One of the most durable and oft-replicated parts of XCOM’s design is its stingy allotment of actions. Every choice from the moment your turn begins requires careful consideration. Which unit should complete its move first? Should my sniper take this 50/50 kill-shot, or move to high ground for better odds next turn? Inflexible rules demand flexible thinking, and these stark trade-offs have become the defining attribute of modern turn-based tactics games. With Gears Tactics, they’re the first against the wall.
It’s not hard to imagine what Gears Tactics might be like. What is a cover shooter, after all, if not a game about setting up one tactically favorable position after another? Designers describe Gears combat as horizontal platforming, infantry manuals talk about fire and maneuver, but it all amounts to the same idea. Gears Tactics wants to translate all that to a turn-based tactical game without sacrificing the fast pace and sense of ultra-empowerment that controlling Gears heroes provides. With three actions per character per turn, with complete freedom to split those actions up so that characters’ moves overlap and complement each other, a lot of the familiar dilemmas of modern tactics games simply do not exist in Gears Tactics.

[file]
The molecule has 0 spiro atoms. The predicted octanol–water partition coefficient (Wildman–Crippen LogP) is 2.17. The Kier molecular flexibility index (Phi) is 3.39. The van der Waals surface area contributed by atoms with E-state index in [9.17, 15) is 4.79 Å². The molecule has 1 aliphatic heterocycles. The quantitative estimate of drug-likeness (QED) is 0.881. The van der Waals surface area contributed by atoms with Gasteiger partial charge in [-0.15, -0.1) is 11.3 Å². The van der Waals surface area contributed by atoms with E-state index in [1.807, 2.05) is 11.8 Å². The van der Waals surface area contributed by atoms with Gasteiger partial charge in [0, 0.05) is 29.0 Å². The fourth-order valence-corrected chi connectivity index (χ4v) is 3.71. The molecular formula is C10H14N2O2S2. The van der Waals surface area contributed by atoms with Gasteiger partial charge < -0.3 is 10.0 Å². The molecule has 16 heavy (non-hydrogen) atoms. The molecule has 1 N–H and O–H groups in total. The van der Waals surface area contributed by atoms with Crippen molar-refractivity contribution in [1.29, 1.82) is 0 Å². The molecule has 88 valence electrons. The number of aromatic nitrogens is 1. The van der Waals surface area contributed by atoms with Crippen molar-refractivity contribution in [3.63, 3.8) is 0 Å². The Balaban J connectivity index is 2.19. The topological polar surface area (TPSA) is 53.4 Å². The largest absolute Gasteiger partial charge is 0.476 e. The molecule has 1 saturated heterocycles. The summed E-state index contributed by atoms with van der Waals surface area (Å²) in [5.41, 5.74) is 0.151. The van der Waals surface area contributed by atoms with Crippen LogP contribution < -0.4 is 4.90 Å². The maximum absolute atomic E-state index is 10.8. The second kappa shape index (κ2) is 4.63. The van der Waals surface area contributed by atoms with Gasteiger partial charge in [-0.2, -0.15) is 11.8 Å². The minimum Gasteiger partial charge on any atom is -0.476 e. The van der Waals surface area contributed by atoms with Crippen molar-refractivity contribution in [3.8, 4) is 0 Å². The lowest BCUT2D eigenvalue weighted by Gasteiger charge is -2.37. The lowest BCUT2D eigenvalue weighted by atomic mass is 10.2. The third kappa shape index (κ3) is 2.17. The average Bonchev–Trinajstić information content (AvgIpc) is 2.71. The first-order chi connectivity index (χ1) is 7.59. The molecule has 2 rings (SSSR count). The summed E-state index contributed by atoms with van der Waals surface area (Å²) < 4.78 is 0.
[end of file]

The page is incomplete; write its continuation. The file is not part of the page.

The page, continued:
“Constraints in a certain degree, in a certain context, absolutely create challenge," Tyler Bielman, publishing design director at The Coalition, said during a teleconference interview. "But I can create challenge in myriad ways! In Gears Tactics specifically, we serve up a lot of enemies. We are bringing the heat every encounter, and our board state is very fluid. …Every turn is a new challenge for the player to bring their considerable toolset to bear against that.”
This is one of most striking aspects of Gears Tactics. It is a game that frequently threatens to overwhelm you. Even though you can have your four-person squad use each of their three action points one-at-a-time, and blaze away with all your weapons with every one of those actions if you want, you’re still up against the math of a Zerg rush. The first time someone runs out of ammo at the wrong moment, or fails to bring down their target, your squad can swing from near-invincibility to being in danger of a spiraling disaster.
This risk is heightened by the design of the enemies, who are all familiar from the Gears games, but whose function is exaggerated by the design of Gears Tactics.
“Very early on, when we were discussing: how do enemies work in Gears of War, that was our fundamental inspiration.” Bielman explains that Gears Tactics enemies fit the same rough archetypes they do in the shooters. There are “flushers” who drive you out of cover, and “pinners” who trap you in position. There are also “rushers” who pack a devastating punch if they manage to get within range.
“We looked at every tactics game for inspiration, but really the combat core of this is Gears of War. It’s just interpreted differently. A lot people who have played it tell us, ‘It feels like Gears’ but they can’t tell us why. But it’s because the combat center of this is Gears of War. That’s really what we translated into a turn based tactics game.”